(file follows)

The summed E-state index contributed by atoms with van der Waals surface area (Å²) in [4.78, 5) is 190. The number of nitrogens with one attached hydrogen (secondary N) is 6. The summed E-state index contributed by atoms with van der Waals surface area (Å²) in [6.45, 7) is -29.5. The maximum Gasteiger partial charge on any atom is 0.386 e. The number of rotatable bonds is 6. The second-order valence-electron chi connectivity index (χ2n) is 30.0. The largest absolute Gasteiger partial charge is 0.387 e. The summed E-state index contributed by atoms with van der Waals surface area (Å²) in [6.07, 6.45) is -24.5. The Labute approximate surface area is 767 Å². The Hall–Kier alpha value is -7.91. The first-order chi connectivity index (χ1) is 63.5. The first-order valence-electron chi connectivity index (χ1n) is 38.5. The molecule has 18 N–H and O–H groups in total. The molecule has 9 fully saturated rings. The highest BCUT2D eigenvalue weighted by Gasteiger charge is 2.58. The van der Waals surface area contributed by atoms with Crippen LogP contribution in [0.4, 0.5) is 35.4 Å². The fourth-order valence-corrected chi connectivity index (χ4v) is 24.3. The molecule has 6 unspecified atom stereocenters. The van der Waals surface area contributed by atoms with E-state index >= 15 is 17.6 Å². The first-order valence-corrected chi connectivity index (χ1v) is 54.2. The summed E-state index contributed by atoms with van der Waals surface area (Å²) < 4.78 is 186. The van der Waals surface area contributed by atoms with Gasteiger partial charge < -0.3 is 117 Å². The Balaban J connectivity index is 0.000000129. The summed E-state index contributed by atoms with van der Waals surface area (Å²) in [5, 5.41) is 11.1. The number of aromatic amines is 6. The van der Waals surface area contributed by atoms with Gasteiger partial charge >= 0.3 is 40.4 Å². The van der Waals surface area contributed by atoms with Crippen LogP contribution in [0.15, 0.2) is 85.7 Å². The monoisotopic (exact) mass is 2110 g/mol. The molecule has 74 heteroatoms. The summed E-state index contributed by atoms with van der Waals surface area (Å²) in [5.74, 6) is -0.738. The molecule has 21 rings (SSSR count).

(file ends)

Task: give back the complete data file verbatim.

The summed E-state index contributed by atoms with van der Waals surface area (Å²) in [4.78, 5) is 190. The number of nitrogens with one attached hydrogen (secondary N) is 6. The summed E-state index contributed by atoms with van der Waals surface area (Å²) in [6.45, 7) is -29.5. The maximum Gasteiger partial charge on any atom is 0.386 e. The number of rotatable bonds is 6. The second-order valence-electron chi connectivity index (χ2n) is 30.0. The largest absolute Gasteiger partial charge is 0.387 e. The summed E-state index contributed by atoms with van der Waals surface area (Å²) in [6.07, 6.45) is -24.5. The Labute approximate surface area is 767 Å². The Hall–Kier alpha value is -7.91. The first-order chi connectivity index (χ1) is 63.5. The first-order valence-electron chi connectivity index (χ1n) is 38.5. The molecule has 18 N–H and O–H groups in total. The molecule has 9 fully saturated rings. The highest BCUT2D eigenvalue weighted by Gasteiger charge is 2.58. The van der Waals surface area contributed by atoms with Crippen LogP contribution in [0.4, 0.5) is 35.4 Å². The fourth-order valence-corrected chi connectivity index (χ4v) is 24.3. The molecule has 6 unspecified atom stereocenters. The van der Waals surface area contributed by atoms with E-state index >= 15 is 17.6 Å². The first-order valence-corrected chi connectivity index (χ1v) is 54.2. The summed E-state index contributed by atoms with van der Waals surface area (Å²) < 4.78 is 186. The van der Waals surface area contributed by atoms with Gasteiger partial charge < -0.3 is 117 Å². The Balaban J connectivity index is 0.000000129. The summed E-state index contributed by atoms with van der Waals surface area (Å²) in [5, 5.41) is 11.1. The number of aromatic amines is 6. The van der Waals surface area contributed by atoms with Gasteiger partial charge >= 0.3 is 40.4 Å². The van der Waals surface area contributed by atoms with Crippen LogP contribution in [0.15, 0.2) is 85.7 Å². The monoisotopic (exact) mass is 2110 g/mol. The molecule has 74 heteroatoms. The summed E-state index contributed by atoms with van der Waals surface area (Å²) in [5.74, 6) is -0.738. The molecule has 21 rings (SSSR count).